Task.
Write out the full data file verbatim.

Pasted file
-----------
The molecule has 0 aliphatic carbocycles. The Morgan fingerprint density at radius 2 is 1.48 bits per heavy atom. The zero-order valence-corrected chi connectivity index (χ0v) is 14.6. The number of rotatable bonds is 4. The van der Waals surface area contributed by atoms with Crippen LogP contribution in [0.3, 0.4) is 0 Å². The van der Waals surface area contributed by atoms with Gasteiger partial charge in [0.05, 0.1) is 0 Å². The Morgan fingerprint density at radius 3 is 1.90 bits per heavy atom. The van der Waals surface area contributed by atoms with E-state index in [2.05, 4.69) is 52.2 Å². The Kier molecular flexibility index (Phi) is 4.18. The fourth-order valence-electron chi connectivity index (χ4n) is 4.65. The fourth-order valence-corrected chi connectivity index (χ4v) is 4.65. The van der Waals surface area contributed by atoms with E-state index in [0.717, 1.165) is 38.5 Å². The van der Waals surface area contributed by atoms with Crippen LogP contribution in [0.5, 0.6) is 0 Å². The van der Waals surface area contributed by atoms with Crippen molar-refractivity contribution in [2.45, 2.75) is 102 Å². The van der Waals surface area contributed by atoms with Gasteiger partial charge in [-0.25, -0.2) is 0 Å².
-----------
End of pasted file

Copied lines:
The molecule has 0 aliphatic carbocycles. The Morgan fingerprint density at radius 2 is 1.48 bits per heavy atom. The zero-order valence-corrected chi connectivity index (χ0v) is 14.6. The number of rotatable bonds is 4. The van der Waals surface area contributed by atoms with Crippen LogP contribution in [0.3, 0.4) is 0 Å². The van der Waals surface area contributed by atoms with Gasteiger partial charge in [0.05, 0.1) is 0 Å². The Morgan fingerprint density at radius 3 is 1.90 bits per heavy atom. The van der Waals surface area contributed by atoms with E-state index in [2.05, 4.69) is 52.2 Å². The Kier molecular flexibility index (Phi) is 4.18. The fourth-order valence-electron chi connectivity index (χ4n) is 4.65. The fourth-order valence-corrected chi connectivity index (χ4v) is 4.65. The van der Waals surface area contributed by atoms with E-state index in [0.717, 1.165) is 38.5 Å². The van der Waals surface area contributed by atoms with Crippen LogP contribution in [0.5, 0.6) is 0 Å². The van der Waals surface area contributed by atoms with Crippen molar-refractivity contribution in [2.45, 2.75) is 102 Å². The van der Waals surface area contributed by atoms with Gasteiger partial charge in [-0.25, -0.2) is 0 Å².